- Bottom half of wealth holders collectively accounted for less than 1% of total global wealth in mid-2019, while the richest 10% own 82% of global wealth and the top 1% alone own 45%.
- Global financial crisis of 2008-09 has hurt those at the bottom of the pyramid more than the wealthiest as inequalities within countries grew in the wake of the GFC. As a result, the top 1% of wealth holders increased their share of world wealth.
- India remains one of the fastest wealth creators in the world, with household wealth in dollar terms growing faster than any other region.
- Wealth per Indian adult is at $14,569 ( ₹10.31 lakh as on 21 October). However, the average number is skewed heavily by a few wealthy individuals.
- India accounts for 2% of the world’s millionaires.
What are the drivers of the wealth of nations?
Overall size of the population: A country with a huge population, in terms of final calculation, this factor reduces the wealth per adult. Also, a big population provides a huge domestic market and this creates more opportunities for economic growth and wealth creation.
Country’s saving behaviour: A higher savings rate translates into higher wealth. Overall, a percentage point rise in the savings rate raises the growth rate of wealth per adult by 0.13% each year on average.
General level of economic activity as represented by aggregate income, aggregate consumption or GDP: The expansion of economic activity increases savings and investment by households and businesses, and raises the value of household-owned assets, both financial and non-financial.
Sources: Indian Express.
- issues of buffer stocks and food security; Technology missions.
What to study?
For Prelims: About the campaign and WFP.
For Mains: Hunger and Malnutrition- challenges, concerns and ways to address them.
Context: The United Nations World Food Programme (WFP) have launched a cinema advertisement campaign ‘Feed Our Future’.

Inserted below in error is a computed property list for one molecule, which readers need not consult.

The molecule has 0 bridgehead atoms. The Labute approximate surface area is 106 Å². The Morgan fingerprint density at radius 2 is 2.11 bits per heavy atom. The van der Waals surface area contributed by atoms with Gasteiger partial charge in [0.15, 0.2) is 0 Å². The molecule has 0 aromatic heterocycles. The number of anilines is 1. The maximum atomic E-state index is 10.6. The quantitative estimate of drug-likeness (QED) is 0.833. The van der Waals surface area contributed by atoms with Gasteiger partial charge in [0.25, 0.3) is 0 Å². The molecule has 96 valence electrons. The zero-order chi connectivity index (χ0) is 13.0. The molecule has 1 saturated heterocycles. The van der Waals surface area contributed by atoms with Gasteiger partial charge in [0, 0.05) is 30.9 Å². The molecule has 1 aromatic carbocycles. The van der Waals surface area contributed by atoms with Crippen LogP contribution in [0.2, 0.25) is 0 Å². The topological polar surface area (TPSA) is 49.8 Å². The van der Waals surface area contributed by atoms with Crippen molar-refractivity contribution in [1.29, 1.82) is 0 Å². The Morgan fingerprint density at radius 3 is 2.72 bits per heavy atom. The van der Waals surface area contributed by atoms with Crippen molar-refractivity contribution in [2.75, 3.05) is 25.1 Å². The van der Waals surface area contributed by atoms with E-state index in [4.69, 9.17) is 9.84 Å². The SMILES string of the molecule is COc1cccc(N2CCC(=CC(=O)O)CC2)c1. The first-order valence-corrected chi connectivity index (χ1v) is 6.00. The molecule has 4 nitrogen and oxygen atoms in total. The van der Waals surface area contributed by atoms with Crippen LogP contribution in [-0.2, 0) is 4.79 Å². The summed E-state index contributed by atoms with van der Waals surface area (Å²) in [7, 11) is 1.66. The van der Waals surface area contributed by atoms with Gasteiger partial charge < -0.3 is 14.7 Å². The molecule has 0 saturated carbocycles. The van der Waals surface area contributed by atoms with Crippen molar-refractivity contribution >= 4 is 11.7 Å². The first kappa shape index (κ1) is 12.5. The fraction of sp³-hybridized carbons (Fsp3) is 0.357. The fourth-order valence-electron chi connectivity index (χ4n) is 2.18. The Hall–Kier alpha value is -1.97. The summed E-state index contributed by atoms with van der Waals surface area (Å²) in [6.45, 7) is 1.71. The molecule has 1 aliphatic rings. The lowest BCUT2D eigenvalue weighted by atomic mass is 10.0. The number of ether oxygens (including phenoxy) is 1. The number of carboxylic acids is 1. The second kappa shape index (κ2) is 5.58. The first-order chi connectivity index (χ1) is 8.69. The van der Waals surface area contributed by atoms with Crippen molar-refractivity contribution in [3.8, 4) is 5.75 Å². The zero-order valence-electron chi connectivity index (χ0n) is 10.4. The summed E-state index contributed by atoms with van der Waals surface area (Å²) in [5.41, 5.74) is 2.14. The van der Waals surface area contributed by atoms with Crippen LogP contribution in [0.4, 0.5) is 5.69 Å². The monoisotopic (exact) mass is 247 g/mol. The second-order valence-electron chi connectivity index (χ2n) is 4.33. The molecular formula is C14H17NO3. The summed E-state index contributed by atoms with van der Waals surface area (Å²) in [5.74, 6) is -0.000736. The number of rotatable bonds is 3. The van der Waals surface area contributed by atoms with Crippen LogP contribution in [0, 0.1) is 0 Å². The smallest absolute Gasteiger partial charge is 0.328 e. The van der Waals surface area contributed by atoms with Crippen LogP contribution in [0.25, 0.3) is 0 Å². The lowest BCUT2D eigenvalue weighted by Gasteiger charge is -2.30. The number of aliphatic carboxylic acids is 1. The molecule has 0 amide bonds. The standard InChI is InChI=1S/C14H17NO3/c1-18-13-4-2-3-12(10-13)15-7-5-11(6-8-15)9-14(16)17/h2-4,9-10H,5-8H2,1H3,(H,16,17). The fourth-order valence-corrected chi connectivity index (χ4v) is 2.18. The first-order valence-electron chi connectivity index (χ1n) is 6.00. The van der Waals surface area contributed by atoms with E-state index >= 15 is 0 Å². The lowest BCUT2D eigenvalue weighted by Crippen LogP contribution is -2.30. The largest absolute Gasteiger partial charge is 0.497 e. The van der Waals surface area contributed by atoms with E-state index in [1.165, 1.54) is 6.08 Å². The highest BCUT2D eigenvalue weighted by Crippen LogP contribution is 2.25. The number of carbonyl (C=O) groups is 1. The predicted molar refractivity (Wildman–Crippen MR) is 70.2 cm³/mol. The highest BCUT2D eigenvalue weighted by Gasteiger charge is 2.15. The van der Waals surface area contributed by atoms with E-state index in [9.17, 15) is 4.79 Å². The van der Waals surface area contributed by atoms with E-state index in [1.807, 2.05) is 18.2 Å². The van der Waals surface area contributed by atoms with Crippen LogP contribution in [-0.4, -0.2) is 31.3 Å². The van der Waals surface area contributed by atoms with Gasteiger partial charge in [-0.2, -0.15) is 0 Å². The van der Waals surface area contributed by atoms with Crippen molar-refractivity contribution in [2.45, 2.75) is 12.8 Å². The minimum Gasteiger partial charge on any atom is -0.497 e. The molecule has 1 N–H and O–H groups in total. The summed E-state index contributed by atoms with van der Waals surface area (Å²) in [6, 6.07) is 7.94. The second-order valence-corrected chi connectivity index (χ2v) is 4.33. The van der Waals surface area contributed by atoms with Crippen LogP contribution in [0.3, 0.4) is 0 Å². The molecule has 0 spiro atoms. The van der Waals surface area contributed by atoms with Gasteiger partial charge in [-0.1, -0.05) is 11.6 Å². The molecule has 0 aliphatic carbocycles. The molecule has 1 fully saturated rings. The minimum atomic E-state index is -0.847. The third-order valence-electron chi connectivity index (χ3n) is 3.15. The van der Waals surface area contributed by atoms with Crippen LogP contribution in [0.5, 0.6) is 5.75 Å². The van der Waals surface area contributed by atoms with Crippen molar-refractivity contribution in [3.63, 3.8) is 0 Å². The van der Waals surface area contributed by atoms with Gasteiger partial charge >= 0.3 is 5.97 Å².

About the campaign:
Objective: To raise awareness and take steps against hunger and malnutrition in India.
Launched in collaboration with UFO Movies.
- The ad shows the reality that millions of people facing across the world.
- The ad shows that the world has to face great loss when children’s voices are silenced due to hunger.
The World Food Programme (WFP) is the food assistance branch of the United Nations and the world’s largest humanitarian organization addressing hunger and promoting food security.
The WFP strives to eradicate hunger and malnutrition, with the ultimate goal in mind of eliminating the need for food aid itself.
It is a member of the United Nations Development Group and part of its Executive Committee.
Born in 1961, WFP pursues a vision of the world in which every man, woman and child has access at all times to the food needed for an active and healthy life.
The WFP is governed by an Executive Board which consists of representatives from member states.
The WFP operations are funded by voluntary donations from world governments, corporations and private donors.
WFP food aid is also directed to fight micronutrient deficiencies, reduce child mortality, improve maternal health, and combat disease, including HIV and AIDS.
The objectives of the World Food Programme are:
- Save lives and protect livelihoods in emergencies.
- Support food security and nutrition and (re)build livelihoods in fragile settings and following emergencies.
- Reduce risk and enable people, communities and countries to meet their own food and nutrition needs.